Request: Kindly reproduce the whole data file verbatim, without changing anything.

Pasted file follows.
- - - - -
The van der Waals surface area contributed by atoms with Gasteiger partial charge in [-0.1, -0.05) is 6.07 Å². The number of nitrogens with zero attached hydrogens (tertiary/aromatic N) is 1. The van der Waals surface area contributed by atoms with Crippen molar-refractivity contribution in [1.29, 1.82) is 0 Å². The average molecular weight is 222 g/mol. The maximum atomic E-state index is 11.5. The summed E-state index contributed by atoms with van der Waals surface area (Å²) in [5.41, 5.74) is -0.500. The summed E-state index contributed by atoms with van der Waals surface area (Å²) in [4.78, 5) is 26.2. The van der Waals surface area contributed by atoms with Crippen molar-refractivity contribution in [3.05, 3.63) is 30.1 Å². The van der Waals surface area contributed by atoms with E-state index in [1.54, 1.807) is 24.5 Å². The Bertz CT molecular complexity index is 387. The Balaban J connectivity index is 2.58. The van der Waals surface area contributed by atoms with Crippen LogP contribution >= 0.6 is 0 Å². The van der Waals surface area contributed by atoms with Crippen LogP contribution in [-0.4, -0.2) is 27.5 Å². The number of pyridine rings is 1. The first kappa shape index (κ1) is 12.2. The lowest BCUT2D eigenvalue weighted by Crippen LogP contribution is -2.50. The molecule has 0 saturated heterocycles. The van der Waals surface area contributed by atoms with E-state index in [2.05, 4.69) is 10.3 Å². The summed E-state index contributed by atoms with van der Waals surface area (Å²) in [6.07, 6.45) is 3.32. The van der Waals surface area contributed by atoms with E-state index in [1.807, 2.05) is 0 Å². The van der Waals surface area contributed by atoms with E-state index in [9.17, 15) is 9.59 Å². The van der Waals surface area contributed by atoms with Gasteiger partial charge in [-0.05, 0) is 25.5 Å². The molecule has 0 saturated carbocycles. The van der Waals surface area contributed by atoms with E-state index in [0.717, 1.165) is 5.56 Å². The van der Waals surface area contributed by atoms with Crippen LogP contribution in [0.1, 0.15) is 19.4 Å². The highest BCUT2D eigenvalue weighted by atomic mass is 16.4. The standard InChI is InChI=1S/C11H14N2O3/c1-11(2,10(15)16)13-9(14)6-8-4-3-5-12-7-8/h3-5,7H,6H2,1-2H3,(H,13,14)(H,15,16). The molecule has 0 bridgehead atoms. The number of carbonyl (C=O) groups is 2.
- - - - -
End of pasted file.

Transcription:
The van der Waals surface area contributed by atoms with Gasteiger partial charge in [-0.1, -0.05) is 6.07 Å². The number of nitrogens with zero attached hydrogens (tertiary/aromatic N) is 1. The van der Waals surface area contributed by atoms with Crippen molar-refractivity contribution in [1.29, 1.82) is 0 Å². The average molecular weight is 222 g/mol. The maximum atomic E-state index is 11.5. The summed E-state index contributed by atoms with van der Waals surface area (Å²) in [5.41, 5.74) is -0.500. The summed E-state index contributed by atoms with van der Waals surface area (Å²) in [4.78, 5) is 26.2. The van der Waals surface area contributed by atoms with Crippen molar-refractivity contribution in [3.05, 3.63) is 30.1 Å². The van der Waals surface area contributed by atoms with E-state index in [1.54, 1.807) is 24.5 Å². The Bertz CT molecular complexity index is 387. The Balaban J connectivity index is 2.58. The van der Waals surface area contributed by atoms with Crippen LogP contribution >= 0.6 is 0 Å². The van der Waals surface area contributed by atoms with Crippen LogP contribution in [-0.4, -0.2) is 27.5 Å². The number of pyridine rings is 1. The first kappa shape index (κ1) is 12.2. The lowest BCUT2D eigenvalue weighted by Crippen LogP contribution is -2.50. The molecule has 0 saturated heterocycles. The van der Waals surface area contributed by atoms with E-state index in [2.05, 4.69) is 10.3 Å². The summed E-state index contributed by atoms with van der Waals surface area (Å²) in [6.07, 6.45) is 3.32. The van der Waals surface area contributed by atoms with E-state index in [1.807, 2.05) is 0 Å². The van der Waals surface area contributed by atoms with E-state index in [9.17, 15) is 9.59 Å². The van der Waals surface area contributed by atoms with Gasteiger partial charge in [-0.05, 0) is 25.5 Å². The molecule has 0 saturated carbocycles. The van der Waals surface area contributed by atoms with E-state index in [0.717, 1.165) is 5.56 Å². The van der Waals surface area contributed by atoms with Crippen LogP contribution in [0.1, 0.15) is 19.4 Å². The highest BCUT2D eigenvalue weighted by atomic mass is 16.4. The standard InChI is InChI=1S/C11H14N2O3/c1-11(2,10(15)16)13-9(14)6-8-4-3-5-12-7-8/h3-5,7H,6H2,1-2H3,(H,13,14)(H,15,16). The molecule has 0 bridgehead atoms. The number of carbonyl (C=O) groups is 2.